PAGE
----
321 North Fort Lauderdale Beach Boulevard
Fort Lauderdale, FL 33304
Senior Software Engineer Red Hat
Open Source is about building a community of developers and users around a project willing to cooperate, exchange ideas and provide peer review. Participating in the project provides mutual benefit to all parties, including better software, skill improvement, respect, and being a member of a group of peers. But how does it happen? What motivates people to join your project? How do you grow the community?
We'll use Seam 3 as a case study. We'll present the factors we believe led to a 3000% increase in the project team in just one year, with many contributors leading one or more modules of the project. By the end of this talk, you should have plenty of ideas about how to increase participation so your project can realize these benefits.
Did you know GitHub can be a publishing platform? That a blog entry can be posted via a pull request?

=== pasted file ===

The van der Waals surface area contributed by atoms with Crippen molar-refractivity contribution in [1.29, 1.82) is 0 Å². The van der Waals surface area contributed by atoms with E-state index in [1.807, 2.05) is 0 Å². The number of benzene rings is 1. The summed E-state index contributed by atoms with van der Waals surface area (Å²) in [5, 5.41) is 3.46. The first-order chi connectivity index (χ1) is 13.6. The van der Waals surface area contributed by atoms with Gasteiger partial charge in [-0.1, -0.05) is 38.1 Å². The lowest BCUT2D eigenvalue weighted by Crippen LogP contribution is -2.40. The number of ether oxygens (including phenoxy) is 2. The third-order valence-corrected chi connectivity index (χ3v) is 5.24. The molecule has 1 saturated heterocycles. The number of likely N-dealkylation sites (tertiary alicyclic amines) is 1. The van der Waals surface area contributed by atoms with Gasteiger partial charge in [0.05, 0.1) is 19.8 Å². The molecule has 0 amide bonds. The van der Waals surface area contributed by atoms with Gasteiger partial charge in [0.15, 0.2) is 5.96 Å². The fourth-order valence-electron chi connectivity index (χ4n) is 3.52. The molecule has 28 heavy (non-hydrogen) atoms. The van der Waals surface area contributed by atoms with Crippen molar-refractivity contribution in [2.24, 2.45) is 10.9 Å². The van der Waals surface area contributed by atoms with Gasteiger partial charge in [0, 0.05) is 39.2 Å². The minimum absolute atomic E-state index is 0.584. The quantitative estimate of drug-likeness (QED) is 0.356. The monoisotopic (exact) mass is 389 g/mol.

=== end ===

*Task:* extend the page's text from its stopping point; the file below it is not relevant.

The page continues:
Static is the new dynamic and git is the new way to collaborate. Learn how to use site-baking tools such as Awestruct and Jekyll to build and publish static websites and leverage the ever increasing capabilities of HTML5-based browsers to make your site more dynamic than ever before.
Static is the new dynamic. With the ever increasing capabilities of HTML5-based browsers, we can give the server a rest and put security problems behind us by publishing static HTML5 documents and shifting the dynamic behavior to the client. Not only does that let you blog out of static hosting sites like github pages, it also means you can put more processing power into the author tools.
In this session, you'll be introduced to Awestruct and Jekyll, Ruby-based tools for building and publishing static websites. You'll discover how you can leverage a wide range of lightweight markups languages and DSLs such as HAML, AsciiDoc, Markdown, SASS and CoffeeScript to keep your source terse and DRY. We'll use an extension pipeline to setup a blog, add comments to your site or add analytic tracking scripts to your pages, then build and publish the site to GitHub pages in a single command. Just because the pages are static doesn't mean they can't be dynamic too.